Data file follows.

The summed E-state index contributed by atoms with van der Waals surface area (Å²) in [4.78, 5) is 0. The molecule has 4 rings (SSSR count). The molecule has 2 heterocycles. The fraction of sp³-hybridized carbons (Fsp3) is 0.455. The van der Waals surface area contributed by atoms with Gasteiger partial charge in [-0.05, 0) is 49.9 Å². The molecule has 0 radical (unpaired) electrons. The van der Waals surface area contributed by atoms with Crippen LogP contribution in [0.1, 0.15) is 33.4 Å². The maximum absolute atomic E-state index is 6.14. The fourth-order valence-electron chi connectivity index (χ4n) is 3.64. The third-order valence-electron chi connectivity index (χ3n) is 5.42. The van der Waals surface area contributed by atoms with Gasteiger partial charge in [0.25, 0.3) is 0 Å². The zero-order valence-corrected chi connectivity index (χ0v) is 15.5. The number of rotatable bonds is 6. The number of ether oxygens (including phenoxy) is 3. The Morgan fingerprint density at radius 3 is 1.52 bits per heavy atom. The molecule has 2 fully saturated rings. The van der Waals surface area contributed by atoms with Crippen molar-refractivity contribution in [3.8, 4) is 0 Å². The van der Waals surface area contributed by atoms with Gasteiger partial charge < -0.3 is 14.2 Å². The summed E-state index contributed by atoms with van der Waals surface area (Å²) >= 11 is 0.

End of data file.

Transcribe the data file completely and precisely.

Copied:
The summed E-state index contributed by atoms with van der Waals surface area (Å²) in [4.78, 5) is 0. The molecule has 4 rings (SSSR count). The molecule has 2 heterocycles. The fraction of sp³-hybridized carbons (Fsp3) is 0.455. The van der Waals surface area contributed by atoms with Gasteiger partial charge in [-0.05, 0) is 49.9 Å². The molecule has 0 radical (unpaired) electrons. The van der Waals surface area contributed by atoms with Crippen LogP contribution in [0.1, 0.15) is 33.4 Å². The maximum absolute atomic E-state index is 6.14. The fourth-order valence-electron chi connectivity index (χ4n) is 3.64. The third-order valence-electron chi connectivity index (χ3n) is 5.42. The van der Waals surface area contributed by atoms with Gasteiger partial charge in [0.25, 0.3) is 0 Å². The zero-order valence-corrected chi connectivity index (χ0v) is 15.5. The number of rotatable bonds is 6. The number of ether oxygens (including phenoxy) is 3. The Morgan fingerprint density at radius 3 is 1.52 bits per heavy atom. The molecule has 2 fully saturated rings. The van der Waals surface area contributed by atoms with Crippen molar-refractivity contribution in [3.8, 4) is 0 Å². The van der Waals surface area contributed by atoms with Gasteiger partial charge < -0.3 is 14.2 Å². The summed E-state index contributed by atoms with van der Waals surface area (Å²) >= 11 is 0.